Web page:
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Krahn looking to take advantage of opportunity

by John Tranchina / Dallas Stars

It’s been a long time coming for Brent Krahn and he’s excited at the opportunity.

This September at Dallas Stars training camp, for the first time in his professional hockey career, Krahn will have the chance to compete for an NHL roster spot.

As a 28-year-old former first-round draft choice (ninth overall to Calgary in 2000), the significance of this should not be understated, as Krahn has overcome numerous obstacles, including several knee surgeries, to get to this point.

After leading the Stars’ top minor league affiliate, the AHL’s Texas Stars, to the Calder Cup Finals in June, Krahn signed a one-year, two-way contract extension to remain with the organization. 

He will battle recently-signed free agent Andrew Raycroft for the NHL backup slot behind Kari Lehtonen.

“It’s exciting,” said Krahn, whose only career NHL action came in a 20-minute relief outing for Dallas back in 2008-09. “This is going to be my third year in the organization. I think they gave me a chance after my knee surgery and they’ve just been so good to me, they’ve offered me an opportunity every year and this year’s no different. There’s I think even more of an opportunity now to prove to them I can do it and to prove to them I’m committed. It’s up to me. I was pretty excited to get the deal done and I’m looking forward to training camp.”

Initially, the Stars planned on having Krahn battle it out with his Texas crease-mate, Matt Climie, for the Dallas backup job, but Climie opted to leave the organization as a free agent, so they brought in Raycroft to provide added depth, as well as healthy competition for ice time.

“Matt Climie decided to explore other options, so we made the decision that we wanted to get a veteran backup in here, with Austin or with our club,” Stars General Manager Joe Nieuwendyk said regarding the Raycroft signing on July 1. “Our number one goal is to have competition for our backup role here and that’s what we’ve created - not just in training camp, but throughout the year.”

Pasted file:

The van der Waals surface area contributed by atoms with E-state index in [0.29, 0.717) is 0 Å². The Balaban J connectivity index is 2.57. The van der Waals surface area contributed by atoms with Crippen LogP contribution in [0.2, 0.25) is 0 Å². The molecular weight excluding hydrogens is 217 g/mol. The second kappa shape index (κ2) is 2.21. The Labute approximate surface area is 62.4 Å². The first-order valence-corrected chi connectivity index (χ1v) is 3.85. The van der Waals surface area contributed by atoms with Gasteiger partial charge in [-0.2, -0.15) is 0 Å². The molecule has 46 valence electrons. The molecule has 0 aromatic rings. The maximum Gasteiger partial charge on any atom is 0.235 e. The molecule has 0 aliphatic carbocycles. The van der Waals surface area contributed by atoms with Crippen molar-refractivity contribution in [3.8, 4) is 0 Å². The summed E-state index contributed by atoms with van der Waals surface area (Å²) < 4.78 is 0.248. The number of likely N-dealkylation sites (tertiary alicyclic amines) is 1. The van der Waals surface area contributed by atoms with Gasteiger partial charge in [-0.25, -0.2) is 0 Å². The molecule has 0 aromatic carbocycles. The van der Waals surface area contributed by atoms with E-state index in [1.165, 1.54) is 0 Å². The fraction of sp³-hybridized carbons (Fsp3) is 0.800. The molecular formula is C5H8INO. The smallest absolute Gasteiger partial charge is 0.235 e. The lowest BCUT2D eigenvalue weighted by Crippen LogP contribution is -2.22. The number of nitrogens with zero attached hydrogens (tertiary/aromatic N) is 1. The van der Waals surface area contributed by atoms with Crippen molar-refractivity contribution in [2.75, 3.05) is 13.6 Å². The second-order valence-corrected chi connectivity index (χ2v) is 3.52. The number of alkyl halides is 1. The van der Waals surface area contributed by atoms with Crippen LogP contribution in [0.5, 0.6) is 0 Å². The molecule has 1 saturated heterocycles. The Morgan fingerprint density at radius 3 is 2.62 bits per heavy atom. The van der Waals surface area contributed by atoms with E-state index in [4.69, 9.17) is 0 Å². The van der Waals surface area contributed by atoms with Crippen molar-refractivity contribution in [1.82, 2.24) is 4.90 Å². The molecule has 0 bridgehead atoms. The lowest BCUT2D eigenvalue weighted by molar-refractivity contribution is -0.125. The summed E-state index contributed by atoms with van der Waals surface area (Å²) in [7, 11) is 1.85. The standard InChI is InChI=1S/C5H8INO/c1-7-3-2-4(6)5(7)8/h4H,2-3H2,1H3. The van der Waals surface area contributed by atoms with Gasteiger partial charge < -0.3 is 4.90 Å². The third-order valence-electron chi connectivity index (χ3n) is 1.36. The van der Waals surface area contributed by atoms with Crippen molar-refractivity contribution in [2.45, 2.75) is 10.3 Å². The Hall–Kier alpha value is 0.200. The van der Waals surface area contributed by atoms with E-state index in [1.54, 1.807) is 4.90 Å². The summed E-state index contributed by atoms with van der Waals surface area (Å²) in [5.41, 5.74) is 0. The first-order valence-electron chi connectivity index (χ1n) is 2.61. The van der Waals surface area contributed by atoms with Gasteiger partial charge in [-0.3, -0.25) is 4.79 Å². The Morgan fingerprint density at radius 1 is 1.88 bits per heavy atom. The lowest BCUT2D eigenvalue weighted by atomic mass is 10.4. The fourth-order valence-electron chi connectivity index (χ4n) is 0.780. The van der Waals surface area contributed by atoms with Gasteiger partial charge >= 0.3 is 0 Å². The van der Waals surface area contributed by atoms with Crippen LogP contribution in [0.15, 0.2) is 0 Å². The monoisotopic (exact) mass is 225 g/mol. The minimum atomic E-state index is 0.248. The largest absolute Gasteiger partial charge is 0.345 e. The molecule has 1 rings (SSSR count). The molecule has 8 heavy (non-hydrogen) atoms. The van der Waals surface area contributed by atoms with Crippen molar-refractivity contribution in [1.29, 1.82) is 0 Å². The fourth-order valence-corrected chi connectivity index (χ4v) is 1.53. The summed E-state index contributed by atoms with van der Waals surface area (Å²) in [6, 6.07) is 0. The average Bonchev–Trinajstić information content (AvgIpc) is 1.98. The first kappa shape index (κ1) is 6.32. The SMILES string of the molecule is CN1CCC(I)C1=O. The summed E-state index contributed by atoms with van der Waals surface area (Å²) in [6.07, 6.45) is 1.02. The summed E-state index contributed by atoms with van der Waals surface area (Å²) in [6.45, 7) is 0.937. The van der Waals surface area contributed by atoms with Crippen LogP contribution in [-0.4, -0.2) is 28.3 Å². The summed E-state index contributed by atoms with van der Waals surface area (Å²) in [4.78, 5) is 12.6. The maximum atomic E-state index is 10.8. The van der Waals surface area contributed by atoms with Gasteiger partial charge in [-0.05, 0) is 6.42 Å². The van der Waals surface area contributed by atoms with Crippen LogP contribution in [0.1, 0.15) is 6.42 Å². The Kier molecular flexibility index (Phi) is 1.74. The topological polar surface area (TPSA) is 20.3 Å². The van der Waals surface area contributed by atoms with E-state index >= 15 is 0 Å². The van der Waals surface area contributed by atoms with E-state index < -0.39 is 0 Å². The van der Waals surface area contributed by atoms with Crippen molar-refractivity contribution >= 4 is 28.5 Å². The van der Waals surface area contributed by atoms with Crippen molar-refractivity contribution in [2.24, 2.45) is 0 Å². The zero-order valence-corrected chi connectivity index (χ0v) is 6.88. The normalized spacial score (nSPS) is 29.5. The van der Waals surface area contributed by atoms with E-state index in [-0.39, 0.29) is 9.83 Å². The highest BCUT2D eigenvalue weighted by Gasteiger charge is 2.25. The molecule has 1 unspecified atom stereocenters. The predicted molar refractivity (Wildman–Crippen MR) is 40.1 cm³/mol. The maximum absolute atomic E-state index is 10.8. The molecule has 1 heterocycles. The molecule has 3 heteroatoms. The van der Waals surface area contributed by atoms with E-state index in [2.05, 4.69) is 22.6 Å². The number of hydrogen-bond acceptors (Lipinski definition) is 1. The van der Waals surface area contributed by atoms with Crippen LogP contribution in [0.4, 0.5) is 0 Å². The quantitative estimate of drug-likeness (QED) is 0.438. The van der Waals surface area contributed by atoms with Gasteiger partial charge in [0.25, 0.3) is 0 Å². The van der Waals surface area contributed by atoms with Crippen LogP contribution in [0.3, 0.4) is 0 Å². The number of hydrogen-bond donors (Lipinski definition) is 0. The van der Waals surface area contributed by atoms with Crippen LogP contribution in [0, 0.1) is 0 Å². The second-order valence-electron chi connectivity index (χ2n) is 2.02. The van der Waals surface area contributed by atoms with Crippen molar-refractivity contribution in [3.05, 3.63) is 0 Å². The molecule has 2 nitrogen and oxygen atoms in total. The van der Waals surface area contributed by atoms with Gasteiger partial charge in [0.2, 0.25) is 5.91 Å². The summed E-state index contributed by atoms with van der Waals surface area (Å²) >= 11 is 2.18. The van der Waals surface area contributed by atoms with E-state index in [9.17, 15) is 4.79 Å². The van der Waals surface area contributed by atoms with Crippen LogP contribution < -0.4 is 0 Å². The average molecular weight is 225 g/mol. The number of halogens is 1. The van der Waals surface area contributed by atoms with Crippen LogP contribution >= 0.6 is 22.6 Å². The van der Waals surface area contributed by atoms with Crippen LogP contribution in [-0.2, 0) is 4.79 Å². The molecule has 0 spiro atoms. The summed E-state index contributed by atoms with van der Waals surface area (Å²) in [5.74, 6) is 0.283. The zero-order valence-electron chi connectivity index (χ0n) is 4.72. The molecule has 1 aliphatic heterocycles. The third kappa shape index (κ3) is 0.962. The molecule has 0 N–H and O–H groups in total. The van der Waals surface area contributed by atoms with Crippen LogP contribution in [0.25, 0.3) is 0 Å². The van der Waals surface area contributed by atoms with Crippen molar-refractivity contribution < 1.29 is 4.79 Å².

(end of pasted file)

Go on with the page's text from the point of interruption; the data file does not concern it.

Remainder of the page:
“We didn’t re-sign Climie, so I think the opportunity is equally as good between Raycroft and Krahn with who’s going to grab that backup position,” added Dallas goaltending coach Mike Valley. “That competition becomes so important because it just makes each guy push that much harder.”

While Raycroft has considerably more NHL experience, Krahn certainly impressed Dallas management with an outstanding season in Texas, posting a 17-4-0 regular season record, with five shutouts, a sparkling 1.83 goals-against average and a stellar .945 save percentage. Krahn’s GAA and SP numbers would have each led the AHL if he had played enough games to qualify for the league’s season-ending list, but an injury in late November cost him 40 games before he returned in March.

He resumed his role as number one goaltender for the AHL playoffs, leading Texas into the second round before suffering a concussion in Game 6 of that series. Climie stepped up in his place and helped guide the club into the Calder Cup Finals.

“It was a heart-breaker, very frustrating,” Krahn said of having to sit out during the post-season, although he did finally return for the final contest, a 4-0 defeat in Game 6 in Hershey. “Playoffs are the most fun time of year and nobody wants to be on the sidelines when that stuff happens. It was a hard pill to swallow, I had a tough time actually physically watching the games. When I was on the ice, I’d be calm and relaxed, but when I was watching, I would be nervous, I could barely watch - my heart was beating about 100 miles an hour, not good for trying to get over a concussion. It was tough, but I’m happy that at least I got into it in the championship final. I would have liked to have won, but it gives more fuel, more motivation to start the season.”